History proved humanity obsolete.
(The Emperor in the Mask)
The taxi car, painted white with few yellow lightning-like stripes, arrived in front of hotel Belgrava. The detachable plates, labeled as a property of Space Forces, fenced temporarily the hotel while military patrols were walking by, guarding the gateway which served as the only entrance to the reception.
From the car two people emerged, a man and a woman. Both of them wore blue uniforms, showing they belong to Space Force pilots; the man sported captain distinction, the four golden stars, while the woman had only one of them, thus, she had reached the position of a second lieutenant.
From the way, she was touching her shoulders one could deduce that the promotion had occurred recently. She watched her surroundings with a vivid expression, obviously enjoying herself.
“Finally,” she exclaimed. “The well-deserved luxury awaits!”
The man, an athletic fellow of substantial height, who had trouble getting out from the tiny car, straightened up and performed some exercise to relieve his sore back.
“Sure,” he replied, observing security measurements with clear disdain. “They found another way how to waste SF money. Just look at those cadets with fully charged and unlocked blasters. How adorable! This is exactly the safety we need to have in the middle of the city… Hey you! Come over here!”
The nearest patrol hesitated for a moment. Then, two youngsters reluctantly approached the captain.
“Just a question, cadets. Who permitted you to unlock your bloody weapons in public?” asked Gromov, furrowing his bushy brows.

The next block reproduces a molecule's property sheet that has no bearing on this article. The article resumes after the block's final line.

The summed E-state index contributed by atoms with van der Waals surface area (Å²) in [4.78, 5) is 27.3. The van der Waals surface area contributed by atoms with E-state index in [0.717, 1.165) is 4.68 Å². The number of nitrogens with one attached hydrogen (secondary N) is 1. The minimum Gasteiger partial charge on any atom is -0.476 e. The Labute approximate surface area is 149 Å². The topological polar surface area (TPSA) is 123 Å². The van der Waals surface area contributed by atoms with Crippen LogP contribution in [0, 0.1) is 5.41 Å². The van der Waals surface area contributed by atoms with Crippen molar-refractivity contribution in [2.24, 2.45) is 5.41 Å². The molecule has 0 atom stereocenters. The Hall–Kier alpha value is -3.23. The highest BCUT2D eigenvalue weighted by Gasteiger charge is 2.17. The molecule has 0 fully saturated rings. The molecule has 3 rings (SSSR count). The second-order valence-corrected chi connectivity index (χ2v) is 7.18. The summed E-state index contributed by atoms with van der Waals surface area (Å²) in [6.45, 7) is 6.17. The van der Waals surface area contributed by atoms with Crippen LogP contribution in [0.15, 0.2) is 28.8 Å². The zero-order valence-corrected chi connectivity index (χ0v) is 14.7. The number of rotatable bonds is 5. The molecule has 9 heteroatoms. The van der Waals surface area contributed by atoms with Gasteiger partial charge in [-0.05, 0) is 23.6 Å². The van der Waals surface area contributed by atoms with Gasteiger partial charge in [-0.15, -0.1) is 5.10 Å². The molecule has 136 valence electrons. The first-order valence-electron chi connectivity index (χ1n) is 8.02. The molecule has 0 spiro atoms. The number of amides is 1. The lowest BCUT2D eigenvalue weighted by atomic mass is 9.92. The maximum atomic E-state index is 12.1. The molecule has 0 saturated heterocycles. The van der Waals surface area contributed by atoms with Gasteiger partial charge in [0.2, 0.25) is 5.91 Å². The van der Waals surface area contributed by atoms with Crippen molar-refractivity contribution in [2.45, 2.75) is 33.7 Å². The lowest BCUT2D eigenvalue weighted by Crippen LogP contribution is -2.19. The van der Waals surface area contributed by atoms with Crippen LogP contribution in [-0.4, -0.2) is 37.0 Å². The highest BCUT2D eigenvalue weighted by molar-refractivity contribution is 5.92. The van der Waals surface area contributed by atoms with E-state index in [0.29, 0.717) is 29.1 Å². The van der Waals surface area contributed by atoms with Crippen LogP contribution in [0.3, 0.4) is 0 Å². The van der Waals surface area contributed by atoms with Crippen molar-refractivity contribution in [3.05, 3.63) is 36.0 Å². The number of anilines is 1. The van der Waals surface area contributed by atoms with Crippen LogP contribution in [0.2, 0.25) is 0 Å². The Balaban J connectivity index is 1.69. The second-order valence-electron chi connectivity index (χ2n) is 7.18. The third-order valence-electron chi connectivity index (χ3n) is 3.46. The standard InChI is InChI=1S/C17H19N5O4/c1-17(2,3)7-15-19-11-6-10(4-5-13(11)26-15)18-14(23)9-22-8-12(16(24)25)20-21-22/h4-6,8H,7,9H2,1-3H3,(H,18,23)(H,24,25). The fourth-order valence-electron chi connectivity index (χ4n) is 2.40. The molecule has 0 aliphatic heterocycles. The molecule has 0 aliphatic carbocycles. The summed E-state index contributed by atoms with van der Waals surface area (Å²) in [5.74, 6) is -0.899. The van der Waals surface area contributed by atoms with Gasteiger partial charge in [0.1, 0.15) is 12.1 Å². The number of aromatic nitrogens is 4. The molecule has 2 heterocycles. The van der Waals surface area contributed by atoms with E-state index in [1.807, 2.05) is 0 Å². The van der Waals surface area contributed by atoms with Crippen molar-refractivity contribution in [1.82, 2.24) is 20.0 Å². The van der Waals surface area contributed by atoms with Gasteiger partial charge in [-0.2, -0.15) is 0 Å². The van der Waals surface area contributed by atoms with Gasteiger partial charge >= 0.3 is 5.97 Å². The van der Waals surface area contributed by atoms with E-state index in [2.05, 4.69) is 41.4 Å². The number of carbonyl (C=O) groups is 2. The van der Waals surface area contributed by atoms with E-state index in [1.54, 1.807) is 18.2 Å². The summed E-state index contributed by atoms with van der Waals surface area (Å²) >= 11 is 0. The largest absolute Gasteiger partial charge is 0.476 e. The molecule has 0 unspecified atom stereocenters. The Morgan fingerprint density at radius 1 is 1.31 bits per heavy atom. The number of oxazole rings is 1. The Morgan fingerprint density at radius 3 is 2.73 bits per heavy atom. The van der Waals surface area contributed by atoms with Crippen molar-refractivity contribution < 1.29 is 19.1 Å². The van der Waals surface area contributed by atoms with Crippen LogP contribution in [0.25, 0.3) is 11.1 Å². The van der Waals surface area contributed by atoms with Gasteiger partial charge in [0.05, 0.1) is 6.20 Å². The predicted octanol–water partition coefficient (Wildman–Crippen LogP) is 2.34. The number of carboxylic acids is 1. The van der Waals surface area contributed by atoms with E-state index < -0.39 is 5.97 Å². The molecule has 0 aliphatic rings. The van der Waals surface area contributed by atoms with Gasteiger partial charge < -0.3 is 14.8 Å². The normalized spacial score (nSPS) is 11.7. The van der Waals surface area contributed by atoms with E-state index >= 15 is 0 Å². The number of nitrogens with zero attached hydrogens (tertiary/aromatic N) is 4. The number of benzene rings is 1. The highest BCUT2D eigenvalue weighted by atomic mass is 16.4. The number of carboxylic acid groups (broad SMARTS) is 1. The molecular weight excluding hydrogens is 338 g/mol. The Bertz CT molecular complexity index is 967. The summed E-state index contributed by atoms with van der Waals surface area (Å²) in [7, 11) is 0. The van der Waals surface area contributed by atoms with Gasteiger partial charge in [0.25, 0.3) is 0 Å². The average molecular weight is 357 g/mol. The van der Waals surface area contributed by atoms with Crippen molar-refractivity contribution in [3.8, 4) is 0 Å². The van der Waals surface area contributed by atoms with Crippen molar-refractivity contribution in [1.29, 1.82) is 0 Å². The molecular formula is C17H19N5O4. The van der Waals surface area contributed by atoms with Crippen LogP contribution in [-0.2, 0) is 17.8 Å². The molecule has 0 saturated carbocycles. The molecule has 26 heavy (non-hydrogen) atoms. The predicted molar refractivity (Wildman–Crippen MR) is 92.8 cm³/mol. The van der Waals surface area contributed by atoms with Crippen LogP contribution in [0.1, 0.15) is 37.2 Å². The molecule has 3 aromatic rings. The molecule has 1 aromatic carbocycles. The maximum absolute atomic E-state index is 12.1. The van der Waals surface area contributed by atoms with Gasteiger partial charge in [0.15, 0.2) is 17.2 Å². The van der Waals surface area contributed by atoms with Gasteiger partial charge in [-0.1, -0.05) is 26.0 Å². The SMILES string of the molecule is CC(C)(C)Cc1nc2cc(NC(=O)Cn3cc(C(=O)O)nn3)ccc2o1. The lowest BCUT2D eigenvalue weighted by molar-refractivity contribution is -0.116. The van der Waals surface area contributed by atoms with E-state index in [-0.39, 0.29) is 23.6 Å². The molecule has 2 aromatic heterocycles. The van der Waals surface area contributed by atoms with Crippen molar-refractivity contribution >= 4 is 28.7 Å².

“We are patrolling, sir.”
“With the enemy nearby, I guess. Do you want to blow your legs away? Just lock it up and don’t mess around.”
“Excuse me, sir. With all respect, but you are in no position to give us an order.”
“Is that so? In that case, be so kind and call the person in charge. I’d like to have a word with him.”
One of the cadets pressed his communication wristband and talked to it. The lieutenant, who watched them impatiently, pulled the sleeve of captain’s uniform and whispered: “Oh come on, don’t be like this, Sava. You ruin all fun being such a j…”
She stopped, not daring to continue. Between them, the gap of ten years was plain, not to speak of the apparent differences in their personalities. While she gave an impression of a cheerful, easy-going cute kitten with her almond-shaped big brown eyes, soft features, and short haircut, he seemed to be her true opposite - a man who did not like to joke around.
With green strict eyes narrowed in constant disapproval, the captain’s demeanor possessed an air of natural dignity and importance.
As soon as one of the cadets smiled, observing how the lieutenant spoke to her superior, the captain frowned and showed the youngster his place.
Born in the Czech Republic, Pavel Morava is not a native English speaker. Having been twenty-two years old, he published his first book, which did not become an international bestseller. After a few other attempts, Pavel Morava abandoned the literary career for over twenty years, during which period he has been focusing on processing of plastics, programming, and raising of children.
Recently, with more time at his disposal, he returned to the forgotten ambition, fighting a futile battle with English language, procrastination, and the tendency to give up too early.
Being vivid reader of not Anglo-Saxon origin, Pavel Morava was fortunate enough to experience books from different countries, including Czech, Russian, Polish, Chinese, Swedish, Dutch, Japanese, French, German, and English. Such a vast literary variety heavily influenced his own work, which typically relies on an one-point-of-view narrative, consecutive storytelling, and elimination of unnecessary details.
Web novels and online publishing made him reevaluate his approach to style and building blocks of the text; the result should be, hopefully, lighter, shorter, and more intelligible for reading on electronic devices.